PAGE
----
Dog walks come in all speeds and varieties, age, breed and temperament determine the type of walk you’re going to have. With this in mind, here are songs / music for dog walking that may be appropriate for the occasion!.
Walking the Dog – Rufus Thomas shows you how to do it
This is one to get you in a dog-walking mood – an old RnB classic. Rufus Thomas begins by quoting Mendelssohn’s Wedding March, before he calls out for his dog to go walking with him (or is it a double entendre?). This one includes dog whistles and references nursery rhymes, and has been covered by Aerosmith, Green Day and many others.
Music for lethargic Labradors
If your dog is feeling lazy or lethargic, you might need to call on James Brown, the Godfather of soul (and funk) – to get ’em off the sofa or floor. Pretty-much the majority of James Brown’s ouevre would be suitable. If it takes longer to get your dog on his toes- put on a whole album
Music for dogs that are raring to get outside
On the other hand, if your dog can’t contain themselves as soon as you pick up the lead, then you might want to share her experience, by putting on something else high energy, like this Pointer Sisters 1980s hit.
So you are now outside. Are you leading your dog, or is your dog leading you? OK, so they are dawdling right now..
Music for dog walking at 90 beats per minute
There are many tunes to choose from for a slow walk, and it all depends on whether you want to keep the cruising pace, or whether you wish your dog would go a bit faster. Music with 90 beats per minute (BPM) would be appropriate. It all depends on your taste: Justin Beiber fans might go for Despacito, or if not(!), there’s Daft Punk’s Doin’ it right, Kanye West’s Golddigger, Katy Perry’s Roar, and The Red Hot Chilli Pepper’s Scar Tissue. However, in case your dog antcipates a bit of bit of rear sniffing, here’s one that might suit the occasion.
Music for dog walking – the casual stroll (110-120 BPM)
Our bodies like to move to music, and that includes when we are walking. According to Carl Foster at the University of Wisconsin, ‘When we are walking, we want to step in time with the rhythm’.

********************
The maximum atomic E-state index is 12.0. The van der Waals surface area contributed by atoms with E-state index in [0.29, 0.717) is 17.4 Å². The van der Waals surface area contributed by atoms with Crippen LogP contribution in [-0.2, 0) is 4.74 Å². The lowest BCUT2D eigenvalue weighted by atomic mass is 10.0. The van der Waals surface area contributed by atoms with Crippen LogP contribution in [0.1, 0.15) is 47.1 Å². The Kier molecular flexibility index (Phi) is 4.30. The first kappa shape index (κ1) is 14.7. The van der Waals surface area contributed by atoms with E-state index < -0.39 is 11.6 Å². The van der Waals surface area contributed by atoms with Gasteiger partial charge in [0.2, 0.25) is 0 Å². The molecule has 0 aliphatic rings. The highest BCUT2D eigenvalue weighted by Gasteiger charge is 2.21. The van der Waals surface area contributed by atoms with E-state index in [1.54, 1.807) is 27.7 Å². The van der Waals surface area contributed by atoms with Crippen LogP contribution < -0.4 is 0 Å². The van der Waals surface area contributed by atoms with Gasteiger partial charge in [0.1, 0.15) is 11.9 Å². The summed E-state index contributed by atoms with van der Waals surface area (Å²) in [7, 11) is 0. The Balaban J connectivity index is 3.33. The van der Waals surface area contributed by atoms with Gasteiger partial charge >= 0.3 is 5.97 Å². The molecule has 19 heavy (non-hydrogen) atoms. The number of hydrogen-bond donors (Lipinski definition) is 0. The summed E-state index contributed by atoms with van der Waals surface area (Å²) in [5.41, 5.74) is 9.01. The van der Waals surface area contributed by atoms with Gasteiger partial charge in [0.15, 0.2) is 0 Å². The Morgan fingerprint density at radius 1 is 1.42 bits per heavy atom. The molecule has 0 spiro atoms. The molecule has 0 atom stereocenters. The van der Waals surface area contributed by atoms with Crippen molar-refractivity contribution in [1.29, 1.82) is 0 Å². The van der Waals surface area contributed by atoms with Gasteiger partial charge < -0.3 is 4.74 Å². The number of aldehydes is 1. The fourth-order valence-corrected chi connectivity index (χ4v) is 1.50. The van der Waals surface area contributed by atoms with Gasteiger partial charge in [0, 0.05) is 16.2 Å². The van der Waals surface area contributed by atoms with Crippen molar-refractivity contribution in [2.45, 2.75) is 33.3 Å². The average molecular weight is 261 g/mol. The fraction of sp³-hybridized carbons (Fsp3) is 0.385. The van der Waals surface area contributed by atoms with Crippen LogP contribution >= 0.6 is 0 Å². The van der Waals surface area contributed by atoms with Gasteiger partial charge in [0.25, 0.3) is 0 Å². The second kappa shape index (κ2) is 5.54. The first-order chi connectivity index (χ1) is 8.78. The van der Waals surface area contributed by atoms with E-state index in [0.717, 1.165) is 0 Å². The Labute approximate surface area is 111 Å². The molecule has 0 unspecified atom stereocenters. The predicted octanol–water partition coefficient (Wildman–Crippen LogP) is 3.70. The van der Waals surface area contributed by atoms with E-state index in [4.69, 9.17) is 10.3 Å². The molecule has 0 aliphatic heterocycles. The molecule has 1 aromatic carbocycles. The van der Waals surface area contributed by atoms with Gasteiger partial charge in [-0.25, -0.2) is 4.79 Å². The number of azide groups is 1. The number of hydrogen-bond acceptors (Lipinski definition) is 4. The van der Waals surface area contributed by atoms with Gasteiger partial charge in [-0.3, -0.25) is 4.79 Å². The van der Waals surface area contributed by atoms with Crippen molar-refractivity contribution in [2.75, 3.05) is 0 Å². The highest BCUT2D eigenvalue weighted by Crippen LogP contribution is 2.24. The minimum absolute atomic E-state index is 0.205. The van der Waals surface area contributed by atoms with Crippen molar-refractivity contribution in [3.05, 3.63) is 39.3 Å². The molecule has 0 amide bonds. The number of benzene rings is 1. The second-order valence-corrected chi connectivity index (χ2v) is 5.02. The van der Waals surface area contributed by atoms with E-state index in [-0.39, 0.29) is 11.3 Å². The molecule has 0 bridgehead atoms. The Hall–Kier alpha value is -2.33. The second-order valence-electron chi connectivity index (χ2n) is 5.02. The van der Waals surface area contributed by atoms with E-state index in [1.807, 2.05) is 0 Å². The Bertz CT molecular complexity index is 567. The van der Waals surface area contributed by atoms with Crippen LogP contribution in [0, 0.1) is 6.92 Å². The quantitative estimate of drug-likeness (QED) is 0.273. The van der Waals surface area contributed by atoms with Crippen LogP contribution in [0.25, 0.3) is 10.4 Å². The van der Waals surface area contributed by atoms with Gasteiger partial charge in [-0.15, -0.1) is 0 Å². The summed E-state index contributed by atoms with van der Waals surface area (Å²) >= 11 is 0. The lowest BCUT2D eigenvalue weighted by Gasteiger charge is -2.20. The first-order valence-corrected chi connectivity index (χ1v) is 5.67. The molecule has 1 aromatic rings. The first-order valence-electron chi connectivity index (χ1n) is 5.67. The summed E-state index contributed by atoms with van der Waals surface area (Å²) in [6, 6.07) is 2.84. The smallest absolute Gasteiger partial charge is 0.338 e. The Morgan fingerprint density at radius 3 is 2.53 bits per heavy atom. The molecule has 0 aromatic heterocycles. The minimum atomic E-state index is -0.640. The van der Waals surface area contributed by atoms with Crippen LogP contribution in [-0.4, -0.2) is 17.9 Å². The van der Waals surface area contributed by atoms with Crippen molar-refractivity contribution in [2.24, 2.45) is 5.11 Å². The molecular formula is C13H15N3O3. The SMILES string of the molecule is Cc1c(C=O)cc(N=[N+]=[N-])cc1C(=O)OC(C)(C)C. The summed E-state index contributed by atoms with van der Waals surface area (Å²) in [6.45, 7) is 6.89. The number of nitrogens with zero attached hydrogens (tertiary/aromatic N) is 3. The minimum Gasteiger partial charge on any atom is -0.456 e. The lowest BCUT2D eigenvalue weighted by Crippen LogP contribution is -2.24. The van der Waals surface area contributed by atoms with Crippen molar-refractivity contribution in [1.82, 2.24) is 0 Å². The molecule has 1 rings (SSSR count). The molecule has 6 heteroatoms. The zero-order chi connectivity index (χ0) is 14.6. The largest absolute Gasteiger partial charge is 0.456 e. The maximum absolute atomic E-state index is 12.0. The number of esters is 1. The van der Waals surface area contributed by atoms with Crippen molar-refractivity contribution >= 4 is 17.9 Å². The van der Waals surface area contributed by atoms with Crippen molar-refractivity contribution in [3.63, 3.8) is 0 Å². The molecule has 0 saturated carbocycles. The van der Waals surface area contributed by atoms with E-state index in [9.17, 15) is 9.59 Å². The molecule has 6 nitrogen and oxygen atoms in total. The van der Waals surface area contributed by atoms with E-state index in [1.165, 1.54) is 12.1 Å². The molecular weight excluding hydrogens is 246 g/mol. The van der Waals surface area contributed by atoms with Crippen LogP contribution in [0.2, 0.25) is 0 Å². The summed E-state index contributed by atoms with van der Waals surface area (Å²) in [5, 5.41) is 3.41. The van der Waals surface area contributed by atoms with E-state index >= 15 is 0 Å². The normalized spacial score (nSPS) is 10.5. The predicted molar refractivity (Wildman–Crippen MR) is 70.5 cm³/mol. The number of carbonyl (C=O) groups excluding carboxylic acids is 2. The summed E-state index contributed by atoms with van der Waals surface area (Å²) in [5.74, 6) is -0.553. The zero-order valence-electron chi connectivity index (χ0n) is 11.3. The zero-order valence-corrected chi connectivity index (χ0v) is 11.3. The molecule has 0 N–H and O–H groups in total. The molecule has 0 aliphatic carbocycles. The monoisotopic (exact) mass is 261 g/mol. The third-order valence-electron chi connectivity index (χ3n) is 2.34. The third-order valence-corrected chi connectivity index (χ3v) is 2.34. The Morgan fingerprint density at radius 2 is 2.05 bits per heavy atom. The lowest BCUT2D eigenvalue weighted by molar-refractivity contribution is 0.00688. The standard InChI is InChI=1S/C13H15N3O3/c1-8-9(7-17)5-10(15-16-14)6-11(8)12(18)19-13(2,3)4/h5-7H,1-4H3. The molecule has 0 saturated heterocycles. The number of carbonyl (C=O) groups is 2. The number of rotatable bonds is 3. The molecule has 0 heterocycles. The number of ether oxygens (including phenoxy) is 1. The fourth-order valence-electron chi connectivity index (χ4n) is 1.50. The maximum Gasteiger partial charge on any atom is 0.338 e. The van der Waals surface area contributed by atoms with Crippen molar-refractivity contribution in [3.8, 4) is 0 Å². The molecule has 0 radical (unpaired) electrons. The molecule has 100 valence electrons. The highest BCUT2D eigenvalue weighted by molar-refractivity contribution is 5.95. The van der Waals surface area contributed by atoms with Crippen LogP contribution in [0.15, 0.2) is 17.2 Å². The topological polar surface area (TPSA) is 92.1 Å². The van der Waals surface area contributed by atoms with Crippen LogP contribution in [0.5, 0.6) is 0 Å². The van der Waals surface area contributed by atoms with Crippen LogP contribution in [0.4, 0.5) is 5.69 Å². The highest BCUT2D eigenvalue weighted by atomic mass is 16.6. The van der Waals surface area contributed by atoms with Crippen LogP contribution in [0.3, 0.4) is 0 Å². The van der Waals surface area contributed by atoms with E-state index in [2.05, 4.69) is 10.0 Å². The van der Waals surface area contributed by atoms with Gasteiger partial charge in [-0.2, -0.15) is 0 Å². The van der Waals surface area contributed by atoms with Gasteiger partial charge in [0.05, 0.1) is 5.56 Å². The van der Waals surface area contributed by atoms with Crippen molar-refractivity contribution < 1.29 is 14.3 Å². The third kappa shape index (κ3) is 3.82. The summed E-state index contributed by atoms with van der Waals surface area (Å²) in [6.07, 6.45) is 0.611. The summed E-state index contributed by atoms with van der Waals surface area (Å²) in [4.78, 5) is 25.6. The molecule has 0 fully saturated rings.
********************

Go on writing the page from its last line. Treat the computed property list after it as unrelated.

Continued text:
Picking up the pace a bit, your pooch is ambling, while smelling areas around lampposts. You go from Beyonce’s Crazy in Love at 110BPM to Lady Gaga, and you’re now in your stride – down the avenue towards the park as you listen to this:
You are now up to a fast walking speed and therefore you want music with120BPM, This is the most common tempo in pop music, and there are really are a lot of possibilities. You browse through your selections, and put Carly Rae Jepsen’s Run Away With Me,
Music for excited dogs let loose
Having made it down the street and into the park, here’s where your walk could take various turns. You decide to let your pooch off the lead, and they immediately spot a ball.
You throw it and your dog brings it back. A nearby dog wants to join in as well, and before you know it there are three dogs chasing the same ball.
After a half an hour of fun and balls and several tracks (including Prince’s Let’s Go Crazy), you take your dog further on. In the park’s distance there is a mansion with some stately hounds sitting there. Picking up the scent in no time, your pooch is off again in their direction. Could this be romance?
Your often-well behaved pooch has transformed into one that does not hear your name when you call it. You run towards, but that they run further into the distance. How are you going to get your dog back? Taylor Swift is up next:
You finally see your dog foraging in the undergrowth, and breath a sigh of relief, when there is no resistance to putting the lead back on. You purposely make your way towards the park entrance and back home. You remind yourself not to take it personally, because like a true nature’s child – they were born to be wild. You stick on this Wilson Pickett version just because… it makes a change from Steppenwolf.
You’re finally back, covered with mud and with nettle stings. You feed your pup, them watch them fall asleep. You have a load of things to do before bedtime, but you catch a few moment to review the last hour. You’re feeling sentimental, and relax on your sofa as an old Cat Stevens song starts up.
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